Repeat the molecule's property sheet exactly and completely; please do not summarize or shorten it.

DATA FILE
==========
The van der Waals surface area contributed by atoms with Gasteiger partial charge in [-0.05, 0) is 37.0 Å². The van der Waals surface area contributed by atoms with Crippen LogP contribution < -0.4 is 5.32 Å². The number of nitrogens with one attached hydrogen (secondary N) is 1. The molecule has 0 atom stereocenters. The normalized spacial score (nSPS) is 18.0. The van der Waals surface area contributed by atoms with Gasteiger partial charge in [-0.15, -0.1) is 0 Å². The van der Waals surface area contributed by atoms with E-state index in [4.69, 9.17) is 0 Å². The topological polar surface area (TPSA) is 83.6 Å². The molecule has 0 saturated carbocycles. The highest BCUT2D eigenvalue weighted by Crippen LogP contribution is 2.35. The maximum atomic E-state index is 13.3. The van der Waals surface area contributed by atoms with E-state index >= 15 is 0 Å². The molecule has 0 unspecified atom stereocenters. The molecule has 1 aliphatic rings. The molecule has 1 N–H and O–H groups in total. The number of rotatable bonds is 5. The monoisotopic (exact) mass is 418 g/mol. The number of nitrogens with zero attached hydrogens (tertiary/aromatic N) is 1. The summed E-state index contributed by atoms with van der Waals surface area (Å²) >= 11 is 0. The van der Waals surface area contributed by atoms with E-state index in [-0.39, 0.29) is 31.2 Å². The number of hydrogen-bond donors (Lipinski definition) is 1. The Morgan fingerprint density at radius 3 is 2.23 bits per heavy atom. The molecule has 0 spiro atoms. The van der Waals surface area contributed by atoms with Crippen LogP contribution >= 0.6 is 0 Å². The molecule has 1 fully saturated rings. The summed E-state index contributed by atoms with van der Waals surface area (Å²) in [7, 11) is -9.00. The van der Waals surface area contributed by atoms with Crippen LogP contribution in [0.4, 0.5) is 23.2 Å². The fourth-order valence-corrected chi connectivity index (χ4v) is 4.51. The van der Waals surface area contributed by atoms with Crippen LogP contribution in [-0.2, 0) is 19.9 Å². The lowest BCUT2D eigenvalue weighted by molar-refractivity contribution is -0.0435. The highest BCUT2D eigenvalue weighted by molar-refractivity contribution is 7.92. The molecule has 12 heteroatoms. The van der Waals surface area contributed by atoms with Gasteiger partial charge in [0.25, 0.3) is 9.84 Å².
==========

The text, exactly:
The van der Waals surface area contributed by atoms with Gasteiger partial charge in [-0.05, 0) is 37.0 Å². The van der Waals surface area contributed by atoms with Crippen LogP contribution < -0.4 is 5.32 Å². The number of nitrogens with one attached hydrogen (secondary N) is 1. The molecule has 0 atom stereocenters. The normalized spacial score (nSPS) is 18.0. The van der Waals surface area contributed by atoms with Gasteiger partial charge in [-0.15, -0.1) is 0 Å². The van der Waals surface area contributed by atoms with E-state index in [4.69, 9.17) is 0 Å². The topological polar surface area (TPSA) is 83.6 Å². The molecule has 0 saturated carbocycles. The highest BCUT2D eigenvalue weighted by Crippen LogP contribution is 2.35. The maximum atomic E-state index is 13.3. The van der Waals surface area contributed by atoms with E-state index >= 15 is 0 Å². The molecule has 0 unspecified atom stereocenters. The molecule has 1 aliphatic rings. The molecule has 1 N–H and O–H groups in total. The number of rotatable bonds is 5. The monoisotopic (exact) mass is 418 g/mol. The number of nitrogens with zero attached hydrogens (tertiary/aromatic N) is 1. The summed E-state index contributed by atoms with van der Waals surface area (Å²) >= 11 is 0. The van der Waals surface area contributed by atoms with E-state index in [-0.39, 0.29) is 31.2 Å². The number of hydrogen-bond donors (Lipinski definition) is 1. The Morgan fingerprint density at radius 3 is 2.23 bits per heavy atom. The molecule has 0 spiro atoms. The van der Waals surface area contributed by atoms with Crippen LogP contribution >= 0.6 is 0 Å². The molecule has 1 fully saturated rings. The summed E-state index contributed by atoms with van der Waals surface area (Å²) in [7, 11) is -9.00. The van der Waals surface area contributed by atoms with Crippen LogP contribution in [0.4, 0.5) is 23.2 Å². The fourth-order valence-corrected chi connectivity index (χ4v) is 4.51. The van der Waals surface area contributed by atoms with Crippen LogP contribution in [-0.2, 0) is 19.9 Å². The lowest BCUT2D eigenvalue weighted by molar-refractivity contribution is -0.0435. The highest BCUT2D eigenvalue weighted by molar-refractivity contribution is 7.92. The molecule has 12 heteroatoms. The van der Waals surface area contributed by atoms with Gasteiger partial charge in [0.25, 0.3) is 9.84 Å².